What Is Life All About? A Simple Answer to the Complex Question: How to Find Happiness? Part 2

My point was simple.

In the presence of other people, especially inside a crowded room where you didn’t know everybody, the answer was always going to be ‘yes’.

But the problem is that your answer may be more of a conditioned habit than you realize.

And that’s where the danger starts.

Because to admit that you are not happy, is vulnerable.

To confess or disclose that you need guidance on how to find happiness may feel rather scary.

After all, what do you really have to complain about?

That’s the kind of response you’ve either experienced or fear experiencing if you were to reveal your Truth. And so you bottle it up and begin the simple, yet profoundly damaging process of lying to yourself.

Where even in private, you convince yourself that authentic ‘happiness’ is not the problem.

You have your health.

You have financial stability.

You have education or at very least, accessibility to higher learning at the click of your fingers.

It seems defeatist, terrifying and without question completely wrong to be absent the one thing that we all believe we should own outright (which we should. But more on that later).

But how to find happiness is not an incredibly popular topic online or in the abyss known as the self-help industry for no reason. It is a quantifiable issue that plagues millions of people.

I know people who are in ill-health, but truly and completely happy.

I know wealthy people who prosper financially but are not happy at all.

I know people who are well educated, but entirely unhappy.

So then, what is the key?

The great secret of how to find happiness?

As I stared out into the vast audience, I was able to detect that I had propelled them to a state that very much reflects how you’re likely feeling right now…

What is the answer to that question?

I told them what I am telling you.

In all the research I did on the critical factors of happiness, it seems one specific, collective item unifies the world at large; completely unites one of humanities greatest needs.

The sense of belonging.

Millions of people were surveyed worldwide and less than 33% of respondents declared themselves to be ‘very, very happy’.

Less than one-third.

Moreover, countries like Nigeria, Mexico and Puerto Rico ranked proportionally among the ‘happiest’ and ‘most fulfilled’ populations in the world.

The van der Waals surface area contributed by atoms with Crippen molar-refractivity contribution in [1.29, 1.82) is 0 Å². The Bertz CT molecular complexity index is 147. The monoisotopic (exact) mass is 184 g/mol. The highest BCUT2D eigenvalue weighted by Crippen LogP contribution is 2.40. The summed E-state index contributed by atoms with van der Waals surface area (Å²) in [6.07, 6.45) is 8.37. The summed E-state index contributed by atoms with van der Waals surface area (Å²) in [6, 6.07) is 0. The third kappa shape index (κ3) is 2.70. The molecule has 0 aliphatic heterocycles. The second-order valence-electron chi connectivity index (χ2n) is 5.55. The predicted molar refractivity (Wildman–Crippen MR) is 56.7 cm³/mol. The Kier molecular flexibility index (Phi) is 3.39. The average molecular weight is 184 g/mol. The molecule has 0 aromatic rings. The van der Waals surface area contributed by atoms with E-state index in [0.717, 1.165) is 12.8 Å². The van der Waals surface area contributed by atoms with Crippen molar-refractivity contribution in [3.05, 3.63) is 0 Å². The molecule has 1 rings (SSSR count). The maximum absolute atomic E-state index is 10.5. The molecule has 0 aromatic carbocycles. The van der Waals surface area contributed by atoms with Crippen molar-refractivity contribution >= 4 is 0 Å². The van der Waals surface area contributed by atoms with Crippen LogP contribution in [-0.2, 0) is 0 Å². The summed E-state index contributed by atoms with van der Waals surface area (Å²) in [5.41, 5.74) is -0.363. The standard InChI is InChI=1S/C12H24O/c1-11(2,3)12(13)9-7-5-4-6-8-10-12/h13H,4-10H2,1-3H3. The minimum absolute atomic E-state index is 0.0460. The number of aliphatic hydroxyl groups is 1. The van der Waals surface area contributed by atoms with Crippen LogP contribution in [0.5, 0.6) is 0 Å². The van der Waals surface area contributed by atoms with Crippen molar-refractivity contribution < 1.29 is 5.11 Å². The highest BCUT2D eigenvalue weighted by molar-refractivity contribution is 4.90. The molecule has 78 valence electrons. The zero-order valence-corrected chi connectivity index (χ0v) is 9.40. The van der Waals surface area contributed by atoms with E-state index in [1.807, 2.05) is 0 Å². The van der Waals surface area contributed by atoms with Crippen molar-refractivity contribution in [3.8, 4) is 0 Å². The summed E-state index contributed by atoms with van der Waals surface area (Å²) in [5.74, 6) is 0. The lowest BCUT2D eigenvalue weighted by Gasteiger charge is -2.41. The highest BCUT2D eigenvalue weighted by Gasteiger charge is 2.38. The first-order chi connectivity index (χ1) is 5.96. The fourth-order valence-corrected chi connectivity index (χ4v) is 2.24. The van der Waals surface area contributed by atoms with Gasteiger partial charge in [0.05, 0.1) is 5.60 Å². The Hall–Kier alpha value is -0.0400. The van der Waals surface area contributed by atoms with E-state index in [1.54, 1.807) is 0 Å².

Which means that financial stability, safety or protection from crime and access to education aren’t at all the Truths regarding how to find happiness.

But when asked why they felt ‘very, very happy’ a vast majority of respondents indicated that ‘a sense of belonging and community’ were at the top of their priorities in life.

No matter how much we’ve bought into the commercial, Disney Land, so it seems, is not actually the happiest place on earth.

I want to tell you that it’s ok.

That allowing your Truth (if it is your Truth) is the only viable means of learning how to find happiness.

Give you permission to lose the societal conditioning that just because you have your health, money and/or education, not feeling completely, truly happy is still reasonable (if that is your Truth).

If anything, FTR Nation is a 100% ‘No Judgement’ zone.

I have a few more key insights for you in this video and then on Friday, I’ll give you the answer you’ve been waiting for:



Share some of your great secrets on how to find happiness?    Scroll down and leave your comments below…

Ignore the Rules; Inspire the Extraordinary Within



3 Responses to What Is Life All About? A Simple Answer to the Complex Question: How to Find Happiness? Part 2

  1. Danny July 18, 2012 at 9:57 am #


  2. Matt H July 18, 2012 at 11:16 am #

    Is it Friday yet? haha loving the videos and what they are teaching this week Brian.


  1. Awareness | Do what you want, follow your dreams. - August 17, 2012

    [...] But then again, the truth is that doing what you love is an impossible, juvenile fantasy that wouldn’t pay the bills, keep a roof over your head or provide any degree of stability. [...]

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